Fig 4: Triple L Seating Deck being installed at Cape Town Stadium SA

Seating units can be easily installed on site, and when the joints between units have been sealed, form an effective barrier against external elements. Precast seating units can also be easily installed in steel structures.

Design Example
Let us design a 6m long precast seating deck for a stadium with a section shown below;


Fcu = 35 N/mm2; Fyv = 460 N/mm2; Fy = 460 N/mm2
Concrete cover = 30 mm
Unit weight of concrete = 24 kN/m3

Loading Analysis
Load type = uniformly distributed loading

Dead Load
Self weight of the unit = (24 × 0.15 × 0.25) + (24 × 0.15 × 0.95) = 4.32 kN/m
Make allowance for stair units and railings = 2 kN/m2

Live Load
For grandstands with fixed seating = 4 kN/m2
Making allowance for dynamic magnification = 5 kN/m2

At ultimate limit state;
n = 1.4gk + 1.6qk
n = 1.4(6.32) + 1.6(5) = 16.848 kN/m


Design Moment Mmax @ 3.0m = (ql2)/8 = (16.848 × 62)/8 = 75.816 KN.m
End shears = ql/2 = (16.848 × 6)/2= 50.544 KN

Design of the section to resist the applied moment
M = 78.816 KN.m
Effective depth d = h – Cc - ∅⁄2 - ∅links

Assuming Y16mm for main bars and Y8mm for links
d = 400 – 30 – 10 – 8 = 352 mm

b = bw = 150mm (since the flange is at the bottom)
k = M/Fcubd2 = (78.816 × 106)/(35 × 150 × 3522) = 0.121

la = 0.5 + √[0.25- 0.121/0.9] = 0.8399

ASreq = M/(0.95Fy.la.d) = (78.816 × 106)/(0.95 × 460 × 0.8399 × 352) = 610 mm2

In the web, provide 2Y16mm + 2Y12mm (ASprov = 628 mm2)
Provide 2Y12mm (Asprov = 226 mm2) in the compression zone.

Spread the As,req also along the width of the thread
Provide Y12 @ 175mm c/c Top and Bottom (Asprov = 646 mm2/m)

Distribution bars
Provide Y10 @ 200mm c/c as closed links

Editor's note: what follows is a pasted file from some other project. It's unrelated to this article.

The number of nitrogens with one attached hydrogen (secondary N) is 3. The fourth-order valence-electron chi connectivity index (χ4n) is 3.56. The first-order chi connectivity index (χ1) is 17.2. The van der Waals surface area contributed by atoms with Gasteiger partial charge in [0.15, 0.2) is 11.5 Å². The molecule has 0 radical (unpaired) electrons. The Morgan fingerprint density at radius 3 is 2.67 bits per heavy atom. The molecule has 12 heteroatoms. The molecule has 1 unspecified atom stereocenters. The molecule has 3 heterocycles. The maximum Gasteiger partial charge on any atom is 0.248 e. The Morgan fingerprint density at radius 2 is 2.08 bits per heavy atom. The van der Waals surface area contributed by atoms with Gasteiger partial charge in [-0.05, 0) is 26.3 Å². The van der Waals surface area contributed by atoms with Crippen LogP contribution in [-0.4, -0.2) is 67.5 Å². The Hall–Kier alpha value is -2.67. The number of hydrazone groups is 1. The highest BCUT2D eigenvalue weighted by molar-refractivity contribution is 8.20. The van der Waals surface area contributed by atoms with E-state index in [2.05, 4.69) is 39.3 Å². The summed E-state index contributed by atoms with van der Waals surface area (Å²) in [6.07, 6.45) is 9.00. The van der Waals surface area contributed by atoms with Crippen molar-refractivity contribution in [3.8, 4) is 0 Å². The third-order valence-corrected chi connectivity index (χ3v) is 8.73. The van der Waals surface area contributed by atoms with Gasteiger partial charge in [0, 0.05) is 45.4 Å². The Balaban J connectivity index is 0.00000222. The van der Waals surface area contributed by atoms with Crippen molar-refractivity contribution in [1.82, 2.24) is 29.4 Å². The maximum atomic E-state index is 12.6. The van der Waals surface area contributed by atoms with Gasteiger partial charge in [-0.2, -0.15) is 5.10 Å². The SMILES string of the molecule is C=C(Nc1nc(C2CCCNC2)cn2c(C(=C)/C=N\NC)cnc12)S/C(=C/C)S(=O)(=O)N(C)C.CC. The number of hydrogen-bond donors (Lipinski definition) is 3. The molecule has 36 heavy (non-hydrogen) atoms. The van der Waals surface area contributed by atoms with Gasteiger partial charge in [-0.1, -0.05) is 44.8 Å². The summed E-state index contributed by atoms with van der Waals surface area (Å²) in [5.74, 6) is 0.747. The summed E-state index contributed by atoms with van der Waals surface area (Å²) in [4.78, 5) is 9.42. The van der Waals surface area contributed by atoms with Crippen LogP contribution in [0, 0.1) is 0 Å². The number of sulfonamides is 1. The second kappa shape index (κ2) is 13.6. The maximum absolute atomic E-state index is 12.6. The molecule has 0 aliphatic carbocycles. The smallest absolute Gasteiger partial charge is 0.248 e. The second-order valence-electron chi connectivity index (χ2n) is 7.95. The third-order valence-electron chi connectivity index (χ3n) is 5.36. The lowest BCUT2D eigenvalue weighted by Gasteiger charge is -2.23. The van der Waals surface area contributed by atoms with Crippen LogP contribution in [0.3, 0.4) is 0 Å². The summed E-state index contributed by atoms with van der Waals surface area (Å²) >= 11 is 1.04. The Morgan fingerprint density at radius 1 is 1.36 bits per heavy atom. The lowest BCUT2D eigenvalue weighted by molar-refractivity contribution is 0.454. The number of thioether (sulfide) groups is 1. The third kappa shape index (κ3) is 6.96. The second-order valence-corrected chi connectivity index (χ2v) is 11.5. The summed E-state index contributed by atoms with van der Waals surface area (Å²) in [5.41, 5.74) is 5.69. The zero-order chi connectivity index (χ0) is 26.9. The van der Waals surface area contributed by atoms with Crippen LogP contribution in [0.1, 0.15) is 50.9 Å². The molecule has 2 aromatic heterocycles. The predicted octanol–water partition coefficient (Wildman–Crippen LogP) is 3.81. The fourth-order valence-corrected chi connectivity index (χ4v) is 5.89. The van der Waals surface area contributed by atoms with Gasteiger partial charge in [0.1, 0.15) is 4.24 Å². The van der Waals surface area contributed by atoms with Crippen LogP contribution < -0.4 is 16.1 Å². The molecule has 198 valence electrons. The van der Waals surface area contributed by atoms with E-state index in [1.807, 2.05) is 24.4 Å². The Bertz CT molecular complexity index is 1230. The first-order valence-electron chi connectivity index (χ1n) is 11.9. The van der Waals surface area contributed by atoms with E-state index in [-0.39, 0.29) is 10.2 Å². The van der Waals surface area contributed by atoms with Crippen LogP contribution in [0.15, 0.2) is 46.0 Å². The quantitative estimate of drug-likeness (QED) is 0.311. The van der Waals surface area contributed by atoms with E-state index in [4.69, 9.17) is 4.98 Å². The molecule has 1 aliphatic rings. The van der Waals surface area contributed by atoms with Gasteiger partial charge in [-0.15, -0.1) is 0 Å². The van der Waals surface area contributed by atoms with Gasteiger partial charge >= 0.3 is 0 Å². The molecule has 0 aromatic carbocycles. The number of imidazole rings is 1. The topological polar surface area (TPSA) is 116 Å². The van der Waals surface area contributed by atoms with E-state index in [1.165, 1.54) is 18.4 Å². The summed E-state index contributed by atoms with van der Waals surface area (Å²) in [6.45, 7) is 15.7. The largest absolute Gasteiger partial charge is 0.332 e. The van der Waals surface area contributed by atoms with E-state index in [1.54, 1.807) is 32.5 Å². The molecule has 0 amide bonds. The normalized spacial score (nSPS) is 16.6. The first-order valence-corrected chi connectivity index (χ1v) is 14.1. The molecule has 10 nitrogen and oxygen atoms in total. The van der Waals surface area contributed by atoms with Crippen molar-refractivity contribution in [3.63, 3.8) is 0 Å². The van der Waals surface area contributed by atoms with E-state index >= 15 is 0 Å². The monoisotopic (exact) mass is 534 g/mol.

Check of Deflection
Basic span/effective depth ratio = 16 (for simply supported beams of b/ b < 0.3)

In this case bw/bf = (0.15)/(0.95) = 0.157

Modification factor for tension reinforcement
Service stress F.S = (2FyAsreq)/(3Asprov) = (2 × 460 × 610)/(3 × 628)
f.s = 297.9 N/mm2
m.f = 0.55 + (477 - Fs) / 120(0.9 + M/bd2)
m.f = 0.55 + (477 - 297.9) / 120(0.9 + 1.1445) = 1.28

Limiting span/effective depth = 1.28 × 16 = 20.48
Actual span/effective depth = 6000/352 = 17.045
Actual < Limiting, therefore deflection is satisfied


Design of the section to resist shear
Critical end shear = 50.544KN
Shear stress v = V/bd = (50.544 × 103) / (150 × 352) = 0.957 N/mm2

0.957 N/mm2 < 0.8 √35 < 5 N/mm2

Concrete resistance shear stress
vc = 0.632 × (100As/bd)1/3 × (400/d)1/4
vc =0.632 × [(100 × 628)/(150 × 352)]1/3 × (400/352)1/4
vc = 0.632 × 1.059 × 1.032 = 0.69 N/mm2

For concrete grades greater than 25 N/mm2
vc = vc(Fcu/25)1/3 = 0.69 × (35/25)1/3 = 0.772 N/mm2

0.772 N/mm2 < 0.957 N/mm2
0.5 vc < v < (vc + 0.4)

provide minimum links with spacing
sv = (0.95AsvFyv)/0.4bv
(Trying 2 legs of Y8mm bar)
sv = (0.9 5 × 107 × 460)/(0.4 × 150) = 735.62mm

Maximum spacing of links = 0.75d
0.75 × 352 = 264m
Provide Y8 @ 250mm c/c links

Detailing Sketches



Sunday, June 24, 2018

June 24, 2018

Concealing of PVC pipes in RC Columns